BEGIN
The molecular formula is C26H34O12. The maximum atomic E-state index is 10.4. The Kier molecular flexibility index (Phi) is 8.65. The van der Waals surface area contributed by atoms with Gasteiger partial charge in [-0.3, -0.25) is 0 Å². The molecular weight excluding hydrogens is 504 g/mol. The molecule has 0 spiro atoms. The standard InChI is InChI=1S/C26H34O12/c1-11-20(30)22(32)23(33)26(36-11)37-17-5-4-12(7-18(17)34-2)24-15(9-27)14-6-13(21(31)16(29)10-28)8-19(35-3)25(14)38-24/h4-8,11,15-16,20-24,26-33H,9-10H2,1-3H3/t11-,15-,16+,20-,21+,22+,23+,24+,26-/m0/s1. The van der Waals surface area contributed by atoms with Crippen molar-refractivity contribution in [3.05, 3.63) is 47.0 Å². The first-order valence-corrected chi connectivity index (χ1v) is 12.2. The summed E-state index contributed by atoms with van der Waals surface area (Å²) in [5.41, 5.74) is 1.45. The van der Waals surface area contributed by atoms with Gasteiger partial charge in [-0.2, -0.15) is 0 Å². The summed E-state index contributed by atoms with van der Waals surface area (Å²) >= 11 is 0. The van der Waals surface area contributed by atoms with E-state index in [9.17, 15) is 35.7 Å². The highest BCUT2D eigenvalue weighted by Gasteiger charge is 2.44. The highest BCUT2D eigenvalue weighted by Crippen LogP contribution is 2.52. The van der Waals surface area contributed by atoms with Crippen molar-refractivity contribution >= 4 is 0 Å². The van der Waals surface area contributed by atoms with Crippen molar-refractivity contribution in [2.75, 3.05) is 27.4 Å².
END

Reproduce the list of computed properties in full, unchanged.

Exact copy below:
The molecular formula is C26H34O12. The maximum atomic E-state index is 10.4. The Kier molecular flexibility index (Phi) is 8.65. The van der Waals surface area contributed by atoms with Gasteiger partial charge in [-0.3, -0.25) is 0 Å². The molecular weight excluding hydrogens is 504 g/mol. The molecule has 0 spiro atoms. The standard InChI is InChI=1S/C26H34O12/c1-11-20(30)22(32)23(33)26(36-11)37-17-5-4-12(7-18(17)34-2)24-15(9-27)14-6-13(21(31)16(29)10-28)8-19(35-3)25(14)38-24/h4-8,11,15-16,20-24,26-33H,9-10H2,1-3H3/t11-,15-,16+,20-,21+,22+,23+,24+,26-/m0/s1. The van der Waals surface area contributed by atoms with Crippen molar-refractivity contribution in [3.05, 3.63) is 47.0 Å². The first-order valence-corrected chi connectivity index (χ1v) is 12.2. The summed E-state index contributed by atoms with van der Waals surface area (Å²) in [5.41, 5.74) is 1.45. The van der Waals surface area contributed by atoms with Gasteiger partial charge in [-0.2, -0.15) is 0 Å². The summed E-state index contributed by atoms with van der Waals surface area (Å²) >= 11 is 0. The van der Waals surface area contributed by atoms with E-state index in [9.17, 15) is 35.7 Å². The highest BCUT2D eigenvalue weighted by Gasteiger charge is 2.44. The highest BCUT2D eigenvalue weighted by Crippen LogP contribution is 2.52. The van der Waals surface area contributed by atoms with Crippen molar-refractivity contribution >= 4 is 0 Å². The van der Waals surface area contributed by atoms with Crippen molar-refractivity contribution in [2.75, 3.05) is 27.4 Å².